Clinical staff need to work with tech giants in the development of digital tools, report finds
A new in-depth report by Nuance Health Solutions highlights the importance of clinical input in the development of new digital tools and solutions.
Titled Clinical documentation and nurses: the challenges and opportunities, the report discusses findings from a round-table discussion with nurses in all areas of the healthcare industry. Chaired by Anne Cooper, Chief Nurse at NHS Digital, it highlighted ways in which the sector needed to utilise technology in ways which will benefit the delivery of exceptional patient care, rather than view documentation as a time-consuming process, where up to 73% of nurses go home late due to this process.
With limited digital training presently on offer for nurses in the UK, the Royal College of Nursing (RCN) has now set up an initiative ‘Every Nurse an eNurse,’ to address this challenge due to the transformations within the industry and the various technologies set to reshape current processes.
The report has found that although the healthcare industry has moved towards the use of Electronic Medical Records (EMRs), the way in which clinical data has been documented has not, and it is unclear what data is essential to record, leading to a need to ‘reimagine’ the way in which clinical data is documented.
- Amazon signals its move further into pharma with new role
- The demise of Carillion puts a number of hospital projects at risk
- MetroHealth’s new ‘hospital in a park’ design will transform Cleveland, Ohio
In Surrey (United Kingdom), nurses are presently using iPads to document information through a mobile working initiative, and has proved to become a significant time-saver. It has also benefited patients by allowing for increased face-to-face time with patients.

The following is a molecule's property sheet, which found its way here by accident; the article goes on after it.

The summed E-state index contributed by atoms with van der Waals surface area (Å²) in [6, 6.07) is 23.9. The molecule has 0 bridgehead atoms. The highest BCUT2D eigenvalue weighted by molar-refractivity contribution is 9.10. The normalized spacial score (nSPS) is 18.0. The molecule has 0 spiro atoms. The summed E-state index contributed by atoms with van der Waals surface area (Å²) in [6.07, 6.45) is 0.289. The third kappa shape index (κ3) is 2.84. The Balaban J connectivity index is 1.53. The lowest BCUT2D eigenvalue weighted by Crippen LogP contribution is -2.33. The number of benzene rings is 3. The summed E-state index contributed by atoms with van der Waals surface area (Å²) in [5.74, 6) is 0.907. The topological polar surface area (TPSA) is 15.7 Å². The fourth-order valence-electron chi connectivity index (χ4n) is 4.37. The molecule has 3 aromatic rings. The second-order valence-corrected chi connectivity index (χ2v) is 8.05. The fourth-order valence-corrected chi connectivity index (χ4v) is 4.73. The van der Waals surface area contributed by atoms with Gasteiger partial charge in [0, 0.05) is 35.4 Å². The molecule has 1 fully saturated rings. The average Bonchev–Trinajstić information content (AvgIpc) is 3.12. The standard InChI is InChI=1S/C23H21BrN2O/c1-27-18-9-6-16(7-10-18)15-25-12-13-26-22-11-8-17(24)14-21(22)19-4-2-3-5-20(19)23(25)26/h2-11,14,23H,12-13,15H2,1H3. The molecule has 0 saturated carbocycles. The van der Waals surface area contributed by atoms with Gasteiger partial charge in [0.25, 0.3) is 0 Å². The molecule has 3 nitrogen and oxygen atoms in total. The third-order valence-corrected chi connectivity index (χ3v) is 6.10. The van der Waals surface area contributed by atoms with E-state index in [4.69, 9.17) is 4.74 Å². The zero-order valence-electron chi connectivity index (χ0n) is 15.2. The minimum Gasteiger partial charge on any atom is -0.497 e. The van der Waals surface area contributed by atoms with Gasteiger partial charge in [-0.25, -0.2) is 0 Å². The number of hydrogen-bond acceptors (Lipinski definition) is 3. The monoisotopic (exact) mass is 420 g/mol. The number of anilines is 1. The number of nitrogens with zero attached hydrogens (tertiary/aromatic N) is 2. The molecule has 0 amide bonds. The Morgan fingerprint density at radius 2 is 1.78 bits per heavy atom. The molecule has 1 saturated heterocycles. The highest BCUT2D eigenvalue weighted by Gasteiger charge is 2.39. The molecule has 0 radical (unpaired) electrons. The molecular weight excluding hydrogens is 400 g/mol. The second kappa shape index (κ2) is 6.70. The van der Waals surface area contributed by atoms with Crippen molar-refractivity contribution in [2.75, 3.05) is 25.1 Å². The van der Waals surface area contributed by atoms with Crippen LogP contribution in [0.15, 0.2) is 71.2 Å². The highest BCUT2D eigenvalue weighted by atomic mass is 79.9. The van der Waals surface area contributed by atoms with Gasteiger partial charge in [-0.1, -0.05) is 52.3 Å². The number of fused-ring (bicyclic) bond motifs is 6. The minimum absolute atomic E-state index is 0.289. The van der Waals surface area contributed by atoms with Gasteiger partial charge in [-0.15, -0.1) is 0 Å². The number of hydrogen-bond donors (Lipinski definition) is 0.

A second challenge for nurses is that, “one ward may not record information in exactly the same way as the other,” presenting further complexities within clinical documentation.
It is therefore essential for the healthcare sector to work with the IT industry to develop new tools and solutions. “Technoplogy can enable a different way of working, but it has to be the right technology and nurses have to say what they need,” Cooper added.
Additionally, with a move towards a consumer-focused model, technology will need to look at ways to support not only professionals, but also patients through the ongoing management of their healthcare, where they will gain increased control surrounding what is being documented surrounding their healthcare needs.
NHS care homes are better than private, report finds
A new survey has found that 60% of people with parents in NHS care homes believe the quality of care has improved, compared to just 49% of respondents with parents in private care facilities.
The survey was conducted by Kepler Vision Technologies, an AI-driven company formed at the University of Amsterdam. It was carried out among UK adults with parents over the age of 75.
Respondents cited more capable care staff and better monitoring systems as being the main reasons for improvement.
However those who do not have parents in assisted living facilities had a different viewpoint - in this case only 35% of respondents believe that NHS facilities are improving, compared to 32% who believe it is only improving in the private sector.
Only 18% of people whose parents live with them or independently believe care home staff are able to look after residents to a good standard.
Kepler Vision say this difference in opinion is due to perceived budget cuts and financial pressures, with 67% of people commenting that a lack of funding has had a negative effect on care in both NHS and private care facilities.
Other key findings of the survey include:
* Out of those who say quality has declined in care homes, 69% say the NHS is dealing with budget cuts and increased financial pressure, while 65% also said that the private system is dealing with these pressures too
* 55% said that they or their parent have money saved specifically to pay for their future care
* 35% said the idea of their parent in a care home makes them feel frightened, although 32% say it makes them feel secure
* 52% are worried about their parent catching COVID
* 47% are worried about their parent being lonely
* 46% are concerned they could fall over alone
The announcement of this research follows the UK government's decision to delay presenting its social care budget till the autumn.
Commenting on the research, Dr Harro Stokman, CEO of Kepler Vision Technologies said: “While it is good to see that people recognise the importance of staff and face-to-face interaction in elderly care, the huge gap in opinion between those with parents in care and those without shows that there are unfair negative perceptions around the residential care space.
"More can and should be done by care homes to give people the confidence that their relatives will receive the very best care - by highlighting the excellent work of staff and how well they are able to monitor resident’s needs with easy-to-use technology.”